EVENT REPORT

See Edgy Activations and Stage Design From This Miami Festival

Following a tough edition in 2016 in the wake of Hurricane Matthew, organizers of the III Points Festival treated this year as a blank slate.

By Tracy Block October 20, 2017, 7:31 AM EDT

An LED hula hooper lent a spectrum of light to the reflective III Points sculpture by Dalva. 

Photo: Skyler Greene

III Points Festival
Search our directory

Celebrating its fifth anniversary, the III Points Music, Art & Technology Festival boasted an even bigger presence upon its return to the Wynwood Art District from October 13 to 15. A year after weathering the devastating effects of Hurricane Matthew, event organizers strongly bounced back with visually stunning audiovisual effects and edgy activations.

But rather than focus on the climate, festival co-founder Erica Freshman worked to design a new canvas at the event, held again at Mana Wynwood. “We push ourselves to think of the grounds as a clean slate,” she said. “We wanted to create a living installation for people to see the grounds with fresh eyes and a fresh mind.”

Freshman’s vision was evident throughout the weekend, thanks to several enhancements and additions that made III Points engaging for the 40,000 guests, representing a 15,000-person increase in attendance from 2016.

Outside of the festival grounds, more than 30 activations popped up at a dozen offsite properties. From a kickoff party at Soho Beach House and a closing party at the East hotel, to yoga on the terrace of Club Space and a Saturday pool party at Plymouth Hotel, III Points spanned both old and new venues from Wynwood to downtown, and from Brickell to Miami Beach. 

Each evening, III Points transitioned to its home base at Mana Wynwood, which saw 12 hours of genre-spanning electronic, indie, and hip-hop music from more than 120 artists. Headliners included Gorillaz, the XX, Nicolas Jaar, Bonobo, and Kaytranada. “We did increase the budget, but it was what was needed to match the talent,” Freshman said.

Returning sponsors like Becks, Zignum Mezcal, and Red Bull provided brews, cocktails, and energy drinks for the masses, but the addition of several new brands made interacting between music sets enjoyable for attendees who perused the decorated grounds. Fireball Cinnamon Whisky ambassadors handed out rubber bracelets to redeem for free shots, promoting the spirit’s “Ignite the Nite” campaign. In addition, Stillhouse poured its American clear whiskey into themed cocktails at stationed bars.

When it came to swag, Toyota was the most popular tent. Promoting its new 2018 CH-R vehicle release, the “Once Upon a Drive”-theme promotion invited guests into the car’s makeshift photo booth to pose. Guests who submitted contact information into tablets received pink-and-orange scarves with both the CH-R and III Points logos, along with iPhone- and Android-compatible electronic fan attachments. And, in anticipation of Saturday’s rainfall, disposable poncho handouts were a useful amenity. Toyota also offered non-alcoholic beverages: a variety of punch-theme potions poured over dry ice. “The Toyota team was really collaborative and cool. They understood how to activate at a festival,” Freshman said.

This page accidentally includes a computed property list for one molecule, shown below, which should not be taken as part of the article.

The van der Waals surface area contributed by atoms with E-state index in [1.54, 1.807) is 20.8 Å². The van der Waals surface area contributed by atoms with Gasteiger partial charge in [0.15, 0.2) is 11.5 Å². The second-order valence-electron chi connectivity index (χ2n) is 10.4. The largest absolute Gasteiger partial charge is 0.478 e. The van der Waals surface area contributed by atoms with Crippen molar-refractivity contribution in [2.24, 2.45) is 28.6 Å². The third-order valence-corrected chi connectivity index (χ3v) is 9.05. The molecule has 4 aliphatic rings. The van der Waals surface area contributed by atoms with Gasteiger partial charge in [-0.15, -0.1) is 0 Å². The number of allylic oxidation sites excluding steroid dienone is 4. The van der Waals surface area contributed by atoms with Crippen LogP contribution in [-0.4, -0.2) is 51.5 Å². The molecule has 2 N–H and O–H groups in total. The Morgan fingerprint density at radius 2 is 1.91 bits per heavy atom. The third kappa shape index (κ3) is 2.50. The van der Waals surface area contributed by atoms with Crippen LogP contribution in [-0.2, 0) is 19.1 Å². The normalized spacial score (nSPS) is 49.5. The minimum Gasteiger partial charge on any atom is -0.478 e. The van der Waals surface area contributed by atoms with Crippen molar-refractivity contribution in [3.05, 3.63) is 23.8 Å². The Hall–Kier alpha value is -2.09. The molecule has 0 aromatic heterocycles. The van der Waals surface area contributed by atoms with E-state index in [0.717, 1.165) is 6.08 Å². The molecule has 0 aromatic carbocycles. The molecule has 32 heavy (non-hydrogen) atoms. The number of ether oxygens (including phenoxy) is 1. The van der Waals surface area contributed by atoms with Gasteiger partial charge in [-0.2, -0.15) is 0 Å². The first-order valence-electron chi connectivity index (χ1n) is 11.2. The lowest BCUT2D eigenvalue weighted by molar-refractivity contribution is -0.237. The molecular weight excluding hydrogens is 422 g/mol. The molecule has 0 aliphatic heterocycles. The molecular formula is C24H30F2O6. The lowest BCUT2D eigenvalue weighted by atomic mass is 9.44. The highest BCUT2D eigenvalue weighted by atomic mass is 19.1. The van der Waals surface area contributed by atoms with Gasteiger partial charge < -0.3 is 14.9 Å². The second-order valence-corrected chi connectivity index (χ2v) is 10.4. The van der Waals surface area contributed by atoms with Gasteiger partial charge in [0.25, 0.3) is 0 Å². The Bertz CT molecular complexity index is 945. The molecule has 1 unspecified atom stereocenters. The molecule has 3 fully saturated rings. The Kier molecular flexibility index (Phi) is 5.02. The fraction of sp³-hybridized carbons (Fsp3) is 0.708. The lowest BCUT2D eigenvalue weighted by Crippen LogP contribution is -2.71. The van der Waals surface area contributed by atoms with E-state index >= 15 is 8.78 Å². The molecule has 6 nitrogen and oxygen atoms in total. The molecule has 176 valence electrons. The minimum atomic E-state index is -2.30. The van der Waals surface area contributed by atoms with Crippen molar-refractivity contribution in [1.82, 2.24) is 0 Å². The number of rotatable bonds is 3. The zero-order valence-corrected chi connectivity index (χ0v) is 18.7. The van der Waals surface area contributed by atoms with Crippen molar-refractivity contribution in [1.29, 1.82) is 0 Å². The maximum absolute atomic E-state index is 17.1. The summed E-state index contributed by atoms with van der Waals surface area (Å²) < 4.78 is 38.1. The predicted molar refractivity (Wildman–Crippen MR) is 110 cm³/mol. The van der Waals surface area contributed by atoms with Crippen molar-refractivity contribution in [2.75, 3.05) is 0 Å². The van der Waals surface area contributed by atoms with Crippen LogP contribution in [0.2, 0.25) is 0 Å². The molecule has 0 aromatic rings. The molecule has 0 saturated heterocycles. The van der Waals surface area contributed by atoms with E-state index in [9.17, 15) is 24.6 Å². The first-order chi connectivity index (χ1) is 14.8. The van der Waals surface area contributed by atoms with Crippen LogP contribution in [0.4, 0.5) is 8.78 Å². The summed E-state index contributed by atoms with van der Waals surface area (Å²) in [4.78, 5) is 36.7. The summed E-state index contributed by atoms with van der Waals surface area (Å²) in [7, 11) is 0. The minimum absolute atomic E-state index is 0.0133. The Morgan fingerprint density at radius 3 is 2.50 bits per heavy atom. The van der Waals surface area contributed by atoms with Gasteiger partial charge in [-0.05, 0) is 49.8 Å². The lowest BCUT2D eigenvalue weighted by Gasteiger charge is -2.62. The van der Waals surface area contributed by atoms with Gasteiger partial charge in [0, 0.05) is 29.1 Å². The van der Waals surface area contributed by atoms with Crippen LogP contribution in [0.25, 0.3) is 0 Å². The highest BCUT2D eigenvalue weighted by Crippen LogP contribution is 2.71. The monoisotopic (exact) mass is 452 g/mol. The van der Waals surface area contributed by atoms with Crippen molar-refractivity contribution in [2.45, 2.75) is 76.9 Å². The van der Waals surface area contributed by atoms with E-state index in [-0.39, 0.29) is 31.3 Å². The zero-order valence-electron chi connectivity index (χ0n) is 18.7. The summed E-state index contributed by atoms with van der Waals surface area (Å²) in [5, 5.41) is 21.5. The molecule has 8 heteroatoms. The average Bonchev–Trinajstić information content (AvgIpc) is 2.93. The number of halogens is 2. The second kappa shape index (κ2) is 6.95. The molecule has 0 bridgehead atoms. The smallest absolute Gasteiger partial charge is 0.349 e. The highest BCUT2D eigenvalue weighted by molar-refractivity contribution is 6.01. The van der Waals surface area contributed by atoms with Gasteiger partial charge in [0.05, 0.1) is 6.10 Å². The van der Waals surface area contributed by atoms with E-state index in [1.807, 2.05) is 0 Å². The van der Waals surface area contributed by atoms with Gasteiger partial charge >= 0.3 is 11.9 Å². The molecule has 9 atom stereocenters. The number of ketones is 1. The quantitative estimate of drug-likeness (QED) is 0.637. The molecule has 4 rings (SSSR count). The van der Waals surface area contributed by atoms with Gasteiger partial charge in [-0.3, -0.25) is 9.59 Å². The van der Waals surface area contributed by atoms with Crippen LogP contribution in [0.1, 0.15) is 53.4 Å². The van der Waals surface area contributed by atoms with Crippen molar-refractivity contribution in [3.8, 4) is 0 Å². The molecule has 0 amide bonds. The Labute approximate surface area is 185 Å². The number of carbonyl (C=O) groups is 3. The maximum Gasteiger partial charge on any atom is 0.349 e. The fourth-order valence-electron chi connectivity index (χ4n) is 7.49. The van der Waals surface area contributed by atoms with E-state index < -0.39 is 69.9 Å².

Activities included a pop-up nail salon created by the III Points producers that invited guests to chat with one other or watch pornography on television. 

The outdoor focal point of the event was the Mind Melt stage, which was outfitted with a 50-foot video wall, image screens, and an L-Acoustics sound system that accommodated well over 10,000 guests. A gleaming disco ball from Fort Lauderdale-based Everlast Productions hung from a construction crane and became the centerpiece of the outdoor arena, encouraging lighting designers to use the added effect after sunset. 

The event also encompassed new multi-sensory, technological art experiences. On the far end of the space was “the Ship” by Brian Eno, presented by ICA and III Points, which invited guests into a dimly-lit room where more than 20 speakers were scattered on the walls to create an atmospheric audio escape. Guests took to the refuge for relaxation, yoga, and meditation. 

Also inside the warehouse was the Dither stage, curated by Tara Long and designed by Andrew Byrd, which featured cameos by local artists. The unconventional platform was situated between two sets of doors and focused on expression and programming. A booth offered passersby an intimate look at in-studio performing, while a smaller, live setup offered a front-row performance view. Jolt Radio live streamed the audio activation.

On the west end of the warehouse, visual works were spread throughout the space. Videoscope by Miguel Prypchan, Nonotax Studio’s Daydream V.4, and Metropolis by returning artist Jason Boogie included projections in different colors and dimensions. “We wanted to play off the vastness of the space with large light installations, to allow people to get lost,” Freshman said.

Director of production Ross LaBrie expanded his behind-the-scenes operation for smooth execution at the five-stage event. “The fine details are important to us,” he said. “We want the experience for the attendee to be dynamic on many levels, while maintaining the highest level of technical production at all times.”

LaBrie tapped several production companies to assist, including two-year partner Unreal-Systems, which oversaw the sourcing of all staging, lighting, video, and technical personnel, among other duties, LaBrie said.

Freshman confirmed that III Points will return in 2018 for a sixth edition.

Your email inquiry will be sent to 3 venue